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GRIZZLY (1976): Retro Review…1970s Nature Gone Nuts, Gold!

Grizzly – 1976

The movie Jaws  did a lot more back in 1975 than just keep us the hell away from the water; it kicked off an entire sub-genre of horror films. Now before you all start calling for my blood, of course  I’m aware that there were plenty of “when animals attack” films around before that first great white had his buffet off the coast of Amity Island: The Killer Shrews, Pigs, Frogs;  even little classics like Night of the Lepus  and Sssssss  come to mind; hell, I own  most of those. Still, it’s pretty obvious that it was Spielberg’s classic tale of the man-eating shark that really brought the concept of nature itself being the monster into the mainstream, and is still spawning imitators almost forty years later.

One of the quickest to follow (and most fun) of these imitators came just a year later with Grizzly,  directed by William Girdler and starring genre staples Christopher George, Andrew Prine, and that most popular of the seventies character actors that we all knew his face but none knew his name, Richard Jaeckel. Often called “Jaws With Claws”, the film is very  obviously inspired by that earlier blockbuster (I’m gonna avoid the term “rip-off”; it is, but still has a charm of its own).

The busy season for a beautiful national park has ended, but they’re having their biggest ever post-season crowd; lots of campers are staying put for a bit longer, enjoying the lovely scenery and mountain air before winter sets in. Unfortunately for these nature nuts, an abnormally large, hungry grizzly bear has come down from the higher regions seeking food; we watch two girls essentially torn limb from limb, one of them snatched from a wooden shed after it’s completely demolished by the big-ass bear.  Head ranger Mike Kelly (George) scrambles with his limited staff to try to contain the beast, keeping certain regions clear of campers while he and his crew seek to eliminate the threat. However, the bear (obviously smarter than the average one) circles back and kills again, this time taking out one of the rangers themselves. While still recoiling from this loss (and dealing with the pressure to solve the crisis by the asshat park administrator), Kelly is further set back when the bear ventures even further into populated zones and kills yet another camper, this time in full view of a lot of other vacationers.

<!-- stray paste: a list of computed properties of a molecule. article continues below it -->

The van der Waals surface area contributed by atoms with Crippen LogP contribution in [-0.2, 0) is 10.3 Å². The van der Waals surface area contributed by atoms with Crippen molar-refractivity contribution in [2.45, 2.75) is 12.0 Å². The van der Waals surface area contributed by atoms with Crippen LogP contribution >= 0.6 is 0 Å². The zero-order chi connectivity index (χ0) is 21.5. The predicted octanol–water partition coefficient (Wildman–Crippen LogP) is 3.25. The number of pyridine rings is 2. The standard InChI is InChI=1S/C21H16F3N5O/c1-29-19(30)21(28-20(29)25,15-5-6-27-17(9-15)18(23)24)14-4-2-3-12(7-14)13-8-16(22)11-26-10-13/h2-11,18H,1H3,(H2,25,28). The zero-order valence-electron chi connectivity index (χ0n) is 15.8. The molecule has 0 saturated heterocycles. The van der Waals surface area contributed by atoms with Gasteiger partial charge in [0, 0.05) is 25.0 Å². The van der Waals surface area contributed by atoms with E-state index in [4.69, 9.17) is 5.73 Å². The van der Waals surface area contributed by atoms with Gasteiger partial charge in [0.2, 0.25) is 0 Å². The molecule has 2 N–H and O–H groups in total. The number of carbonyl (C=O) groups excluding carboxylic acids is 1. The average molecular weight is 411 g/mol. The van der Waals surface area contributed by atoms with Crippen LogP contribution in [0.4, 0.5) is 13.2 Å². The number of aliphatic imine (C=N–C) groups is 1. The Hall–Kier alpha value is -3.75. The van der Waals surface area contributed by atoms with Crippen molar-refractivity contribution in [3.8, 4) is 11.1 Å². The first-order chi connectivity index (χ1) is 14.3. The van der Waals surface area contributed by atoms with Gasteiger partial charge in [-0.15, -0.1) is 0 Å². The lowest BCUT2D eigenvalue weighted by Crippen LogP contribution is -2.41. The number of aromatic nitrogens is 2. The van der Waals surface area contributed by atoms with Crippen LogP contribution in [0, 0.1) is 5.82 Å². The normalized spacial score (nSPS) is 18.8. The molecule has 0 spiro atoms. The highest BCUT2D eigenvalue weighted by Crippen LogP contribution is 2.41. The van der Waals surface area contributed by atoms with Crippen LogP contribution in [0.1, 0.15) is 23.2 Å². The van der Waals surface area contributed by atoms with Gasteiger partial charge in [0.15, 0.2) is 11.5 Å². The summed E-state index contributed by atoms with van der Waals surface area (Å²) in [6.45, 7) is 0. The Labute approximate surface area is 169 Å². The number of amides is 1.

Andrew Prine, Richard Jaeckel, and Christopher George

Desperate to stop this slaughter, Kelly enlists the aid of rugged woodsman and naturalist Arthur Scott (Jaeckel) and local bush pilot Don Stober (Prine) to track down the rogue animal, but as the days drag on, the body count grows; the bear proves both its intelligence and ferocity as it continues to rampage, always one step ahead of its dogged pursuers…

Girdler’s use of the backdrop of the forest is well done; from the panoramic aerial shots to the streams and waterfalls in the tree-strewn setting, it’s both beautiful and fearsome as you hear the crackling and the rustle as the beast makes his way about. There’s a “bear-view” POV gimmick in some scenes that’s a little trite, but thankfully not overused; when the camera rises to towering heights as the bear “stands”, the technique does  give you a good impression of how massive the beast is supposed to be. The acting is first-rate for this type of film, and pretty darned good for any  type of film. The principals are convincing, albeit fairly easy to compare to their inspirations; gravel-voiced Chris George is a perfect determined hero (a nice nod to Chief Martin Brody), Andrew Prine is sympathetic as the nature-loving combat vet with a conscience, and Richard Jaeckel makes his cynical portrayal of Scott both tough and likeable (these two characters split the personalities of Quint and Hooper, depending on the scene). The bear effects are a little dated in this day and age, but I still found them pretty effective. The gore is the standard fare for the mid-seventies; the blood flies when it’s called for, and at times it’s very realistic; other times, it’s a bit bright. We see a little dismemberment (both human and horse), and I will say that it has one shot that you just don’t see in many movies, then or now…but I’m sure it was doubly  shocking then.

I can’t help but like this film, and I’m obviously not alone; it was a huge surprise hit, and has gained something of a cult following by way of its long run through late-night television and drive-in film festivals. The flick isn’t Oscar material, it’s simply good fun; although it unabashedly rides the coattails of Spielberg’s far  superior hit from the summer before, it has a decent narrative and a ton of cheesy camp goodness that can’t be done intentionally; it’s just a matter of fate.

No more teddy bears for this poor kid…

I’ll recommend this one; I’d be lying to myself if I didn’t. It’s corny, it’s a blatant imitation, and it has a lot of contrived bullshit for your trouble (thank God bush pilots in national parks keep rocket launchers as standard equipment, and thank God grizzly bears are essentially napalm-filled fur bags)…

…but dammit, it’s fun to watch.


If you don’t agree, hey; I can dig it. That’s what makes horse races.

That’s my bit.



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Andrew Thompson

Editor-In-Chief at LeglessCorpse
The Mouse...VP/co-owner of LC Films, Editor-In-Chief of your average guy with what is most likely an unhealthy affinity for horror movies, sci-fi, superheroes, bacon, old cartoons and horror movies. Oh, I almost forgot, I really dig horror movies; new ones, old ones, it matters not; I love 'em. Husband, father, veteran and scribbler. I like bacon as well. The Mouse abides 😉